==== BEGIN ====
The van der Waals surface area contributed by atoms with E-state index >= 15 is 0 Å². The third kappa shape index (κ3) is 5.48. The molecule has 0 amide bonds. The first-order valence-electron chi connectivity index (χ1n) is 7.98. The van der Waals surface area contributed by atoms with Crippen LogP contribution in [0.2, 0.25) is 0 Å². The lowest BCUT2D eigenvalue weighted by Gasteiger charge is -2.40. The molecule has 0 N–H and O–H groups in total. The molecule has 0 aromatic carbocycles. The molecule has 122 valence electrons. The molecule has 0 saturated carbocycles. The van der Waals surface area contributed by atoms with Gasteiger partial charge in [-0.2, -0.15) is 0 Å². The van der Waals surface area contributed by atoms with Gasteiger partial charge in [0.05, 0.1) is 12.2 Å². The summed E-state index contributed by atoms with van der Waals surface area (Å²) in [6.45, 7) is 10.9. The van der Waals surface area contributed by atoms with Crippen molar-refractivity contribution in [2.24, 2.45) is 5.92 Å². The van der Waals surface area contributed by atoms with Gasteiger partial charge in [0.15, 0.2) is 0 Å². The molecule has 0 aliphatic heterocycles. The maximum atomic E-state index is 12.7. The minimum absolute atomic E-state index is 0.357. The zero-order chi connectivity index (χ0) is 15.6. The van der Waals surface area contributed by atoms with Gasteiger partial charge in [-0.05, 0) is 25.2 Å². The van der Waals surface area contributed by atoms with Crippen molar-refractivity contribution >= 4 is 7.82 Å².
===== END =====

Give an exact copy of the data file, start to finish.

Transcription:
The van der Waals surface area contributed by atoms with E-state index >= 15 is 0 Å². The third kappa shape index (κ3) is 5.48. The molecule has 0 amide bonds. The first-order valence-electron chi connectivity index (χ1n) is 7.98. The van der Waals surface area contributed by atoms with Crippen LogP contribution in [0.2, 0.25) is 0 Å². The lowest BCUT2D eigenvalue weighted by Gasteiger charge is -2.40. The molecule has 0 N–H and O–H groups in total. The molecule has 0 aromatic carbocycles. The molecule has 122 valence electrons. The molecule has 0 saturated carbocycles. The van der Waals surface area contributed by atoms with Gasteiger partial charge in [-0.2, -0.15) is 0 Å². The van der Waals surface area contributed by atoms with Gasteiger partial charge in [0.05, 0.1) is 12.2 Å². The summed E-state index contributed by atoms with van der Waals surface area (Å²) in [6.45, 7) is 10.9. The van der Waals surface area contributed by atoms with Crippen molar-refractivity contribution in [2.24, 2.45) is 5.92 Å². The van der Waals surface area contributed by atoms with Gasteiger partial charge in [0.15, 0.2) is 0 Å². The molecule has 0 aliphatic heterocycles. The maximum atomic E-state index is 12.7. The minimum absolute atomic E-state index is 0.357. The zero-order chi connectivity index (χ0) is 15.6. The van der Waals surface area contributed by atoms with Gasteiger partial charge in [-0.05, 0) is 25.2 Å². The van der Waals surface area contributed by atoms with Crippen molar-refractivity contribution >= 4 is 7.82 Å².